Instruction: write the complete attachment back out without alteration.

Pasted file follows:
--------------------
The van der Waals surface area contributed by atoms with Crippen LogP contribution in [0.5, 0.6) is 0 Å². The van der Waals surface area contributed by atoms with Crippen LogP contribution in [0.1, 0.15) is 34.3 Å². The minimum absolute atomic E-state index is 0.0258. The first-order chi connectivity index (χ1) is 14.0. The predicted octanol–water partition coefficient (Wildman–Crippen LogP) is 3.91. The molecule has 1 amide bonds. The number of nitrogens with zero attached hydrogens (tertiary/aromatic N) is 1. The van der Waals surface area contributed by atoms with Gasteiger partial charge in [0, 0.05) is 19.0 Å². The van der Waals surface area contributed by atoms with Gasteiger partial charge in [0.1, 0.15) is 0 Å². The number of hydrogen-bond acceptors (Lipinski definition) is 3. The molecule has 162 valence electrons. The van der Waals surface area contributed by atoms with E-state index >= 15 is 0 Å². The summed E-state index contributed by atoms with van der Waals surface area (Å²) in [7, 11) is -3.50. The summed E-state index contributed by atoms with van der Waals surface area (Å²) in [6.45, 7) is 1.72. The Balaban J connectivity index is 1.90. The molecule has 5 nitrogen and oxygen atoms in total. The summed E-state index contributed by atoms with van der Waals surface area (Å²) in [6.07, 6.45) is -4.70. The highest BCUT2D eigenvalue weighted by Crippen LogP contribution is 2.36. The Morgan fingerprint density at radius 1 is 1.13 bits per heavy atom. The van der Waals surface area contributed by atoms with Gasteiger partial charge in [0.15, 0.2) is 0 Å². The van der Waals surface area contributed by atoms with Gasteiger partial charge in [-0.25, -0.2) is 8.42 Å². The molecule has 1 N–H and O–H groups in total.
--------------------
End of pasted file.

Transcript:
The van der Waals surface area contributed by atoms with Crippen LogP contribution in [0.5, 0.6) is 0 Å². The van der Waals surface area contributed by atoms with Crippen LogP contribution in [0.1, 0.15) is 34.3 Å². The minimum absolute atomic E-state index is 0.0258. The first-order chi connectivity index (χ1) is 14.0. The predicted octanol–water partition coefficient (Wildman–Crippen LogP) is 3.91. The molecule has 1 amide bonds. The number of nitrogens with zero attached hydrogens (tertiary/aromatic N) is 1. The van der Waals surface area contributed by atoms with Gasteiger partial charge in [0, 0.05) is 19.0 Å². The van der Waals surface area contributed by atoms with Gasteiger partial charge in [0.1, 0.15) is 0 Å². The number of hydrogen-bond acceptors (Lipinski definition) is 3. The molecule has 162 valence electrons. The van der Waals surface area contributed by atoms with E-state index >= 15 is 0 Å². The summed E-state index contributed by atoms with van der Waals surface area (Å²) in [7, 11) is -3.50. The summed E-state index contributed by atoms with van der Waals surface area (Å²) in [6.45, 7) is 1.72. The Balaban J connectivity index is 1.90. The molecule has 5 nitrogen and oxygen atoms in total. The summed E-state index contributed by atoms with van der Waals surface area (Å²) in [6.07, 6.45) is -4.70. The highest BCUT2D eigenvalue weighted by Crippen LogP contribution is 2.36. The Morgan fingerprint density at radius 1 is 1.13 bits per heavy atom. The van der Waals surface area contributed by atoms with Gasteiger partial charge in [0.15, 0.2) is 0 Å². The van der Waals surface area contributed by atoms with Gasteiger partial charge in [-0.25, -0.2) is 8.42 Å². The molecule has 1 N–H and O–H groups in total.